The price of college textbooks may be forcing students to suffer academically, according to a report from U.S. Public Interest Research Group.

A survey of student consumers found that 65 percent opted out of buying a college textbook last fall due to price.

"Ninety-four percent of them said that they were concerned it would hurt their grade," said Gayle Schwartzberg, a campus organizer with PIRG's New Jersey chapter.

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Textbook prices have increased by 82 percent over the past decade, according to the advocacy group, which cited a finding from The College Board that says students are spending an average of $1,200 this year on books and supplies.

"Recently, alternatives to brand-new, print edition textbooks have become widely available through rental programs, used book markets, and e-textbooks," the report stated. "While these markets offer students upfront savings, their prices are still dictated by the prices of the new print editions."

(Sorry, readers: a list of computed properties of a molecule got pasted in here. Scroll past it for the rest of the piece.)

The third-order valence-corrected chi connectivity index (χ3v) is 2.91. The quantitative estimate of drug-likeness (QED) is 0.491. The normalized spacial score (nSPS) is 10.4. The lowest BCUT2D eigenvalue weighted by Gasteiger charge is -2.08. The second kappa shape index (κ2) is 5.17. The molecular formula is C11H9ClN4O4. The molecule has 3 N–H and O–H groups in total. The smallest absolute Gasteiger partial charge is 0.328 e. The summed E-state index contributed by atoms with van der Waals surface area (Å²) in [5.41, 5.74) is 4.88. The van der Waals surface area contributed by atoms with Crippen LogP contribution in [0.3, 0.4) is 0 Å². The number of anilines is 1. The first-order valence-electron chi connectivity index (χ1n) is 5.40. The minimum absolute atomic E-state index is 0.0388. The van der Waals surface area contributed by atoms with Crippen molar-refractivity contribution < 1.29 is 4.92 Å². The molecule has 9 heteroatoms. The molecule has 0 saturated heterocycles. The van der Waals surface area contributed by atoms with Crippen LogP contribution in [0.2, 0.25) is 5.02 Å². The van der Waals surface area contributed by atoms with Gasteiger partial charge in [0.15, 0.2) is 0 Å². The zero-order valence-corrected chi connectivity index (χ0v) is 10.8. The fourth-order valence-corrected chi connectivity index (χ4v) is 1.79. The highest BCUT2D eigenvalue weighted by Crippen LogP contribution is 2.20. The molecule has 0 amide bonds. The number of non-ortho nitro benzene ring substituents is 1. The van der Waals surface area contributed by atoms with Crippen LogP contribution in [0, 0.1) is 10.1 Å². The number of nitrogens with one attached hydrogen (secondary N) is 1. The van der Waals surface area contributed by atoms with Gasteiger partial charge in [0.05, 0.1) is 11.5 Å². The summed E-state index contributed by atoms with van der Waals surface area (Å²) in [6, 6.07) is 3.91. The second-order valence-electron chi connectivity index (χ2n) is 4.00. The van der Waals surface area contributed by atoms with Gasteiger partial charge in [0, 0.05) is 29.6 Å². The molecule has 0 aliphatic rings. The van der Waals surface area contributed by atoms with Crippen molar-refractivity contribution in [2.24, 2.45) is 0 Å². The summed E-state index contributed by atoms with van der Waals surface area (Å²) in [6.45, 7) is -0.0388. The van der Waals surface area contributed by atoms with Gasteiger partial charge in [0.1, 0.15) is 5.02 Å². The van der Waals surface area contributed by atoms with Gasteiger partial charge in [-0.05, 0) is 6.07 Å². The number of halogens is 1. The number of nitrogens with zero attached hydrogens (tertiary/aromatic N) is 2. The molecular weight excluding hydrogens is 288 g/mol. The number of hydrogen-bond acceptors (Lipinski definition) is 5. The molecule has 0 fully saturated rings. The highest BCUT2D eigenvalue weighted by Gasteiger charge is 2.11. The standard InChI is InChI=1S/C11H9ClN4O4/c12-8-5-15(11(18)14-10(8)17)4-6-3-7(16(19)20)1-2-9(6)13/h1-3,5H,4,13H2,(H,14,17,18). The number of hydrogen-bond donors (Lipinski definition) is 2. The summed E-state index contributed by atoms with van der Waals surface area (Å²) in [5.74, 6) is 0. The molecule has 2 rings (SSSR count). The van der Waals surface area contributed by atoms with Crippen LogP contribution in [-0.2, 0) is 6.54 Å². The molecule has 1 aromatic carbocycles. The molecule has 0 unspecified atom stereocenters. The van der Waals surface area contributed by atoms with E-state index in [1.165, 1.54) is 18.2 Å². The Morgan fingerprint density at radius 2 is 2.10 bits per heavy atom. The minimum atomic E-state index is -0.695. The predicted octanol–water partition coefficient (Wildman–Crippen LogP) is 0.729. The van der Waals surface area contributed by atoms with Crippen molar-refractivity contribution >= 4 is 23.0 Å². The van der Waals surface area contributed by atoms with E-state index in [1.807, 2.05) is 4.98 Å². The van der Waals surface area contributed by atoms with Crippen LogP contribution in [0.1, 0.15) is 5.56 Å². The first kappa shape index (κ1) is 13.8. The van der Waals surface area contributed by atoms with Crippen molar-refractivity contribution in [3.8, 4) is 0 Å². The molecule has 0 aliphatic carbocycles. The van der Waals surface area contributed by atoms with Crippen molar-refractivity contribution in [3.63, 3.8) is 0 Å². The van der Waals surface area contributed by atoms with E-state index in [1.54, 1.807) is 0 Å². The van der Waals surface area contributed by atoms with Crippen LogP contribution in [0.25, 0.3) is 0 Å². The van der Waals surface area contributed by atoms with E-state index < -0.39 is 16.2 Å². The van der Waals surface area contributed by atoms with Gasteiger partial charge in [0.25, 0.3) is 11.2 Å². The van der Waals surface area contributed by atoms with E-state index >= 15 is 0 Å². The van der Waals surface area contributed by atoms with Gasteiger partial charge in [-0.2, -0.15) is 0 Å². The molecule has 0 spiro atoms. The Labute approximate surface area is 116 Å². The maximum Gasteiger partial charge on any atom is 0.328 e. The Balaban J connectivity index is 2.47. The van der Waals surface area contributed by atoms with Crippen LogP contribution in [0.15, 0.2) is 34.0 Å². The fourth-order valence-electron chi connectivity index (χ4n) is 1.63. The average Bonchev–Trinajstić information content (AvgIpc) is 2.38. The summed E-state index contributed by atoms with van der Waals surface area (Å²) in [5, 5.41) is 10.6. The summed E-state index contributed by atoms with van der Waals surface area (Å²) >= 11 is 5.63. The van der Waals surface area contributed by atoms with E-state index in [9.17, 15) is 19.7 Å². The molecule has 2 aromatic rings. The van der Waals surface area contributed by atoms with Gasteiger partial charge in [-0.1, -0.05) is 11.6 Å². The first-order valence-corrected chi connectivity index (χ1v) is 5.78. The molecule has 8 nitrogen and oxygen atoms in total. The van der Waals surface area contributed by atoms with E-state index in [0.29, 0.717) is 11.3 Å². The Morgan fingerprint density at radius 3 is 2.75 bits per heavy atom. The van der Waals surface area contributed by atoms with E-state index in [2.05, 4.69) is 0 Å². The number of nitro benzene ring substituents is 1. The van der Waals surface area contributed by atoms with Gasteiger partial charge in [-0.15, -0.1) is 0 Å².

Schwartzberg noted publishers continuously work toward creating new editions of textbooks, and the books are commonly sold as a "bundle" with a CD or workbook so the mandatory cost can be even higher.

The group is demanding more "open textbooks" on college campuses. The literature is written by faculty and peer-reviewed, and available for free online with the option to buy a hard copy. The University of Minnesota recently launched an open textbook library.

"If we're going to actually ease the burden of high textbook prices, we need to give students a better, low-cost alternative outside of the traditional market," added Ethan Senack, higher education associate for the U.S. PIRG Education Fund.

Critiques of the PIRG report have called it "amazingly opaque" and one that "plays fast and loose with fact."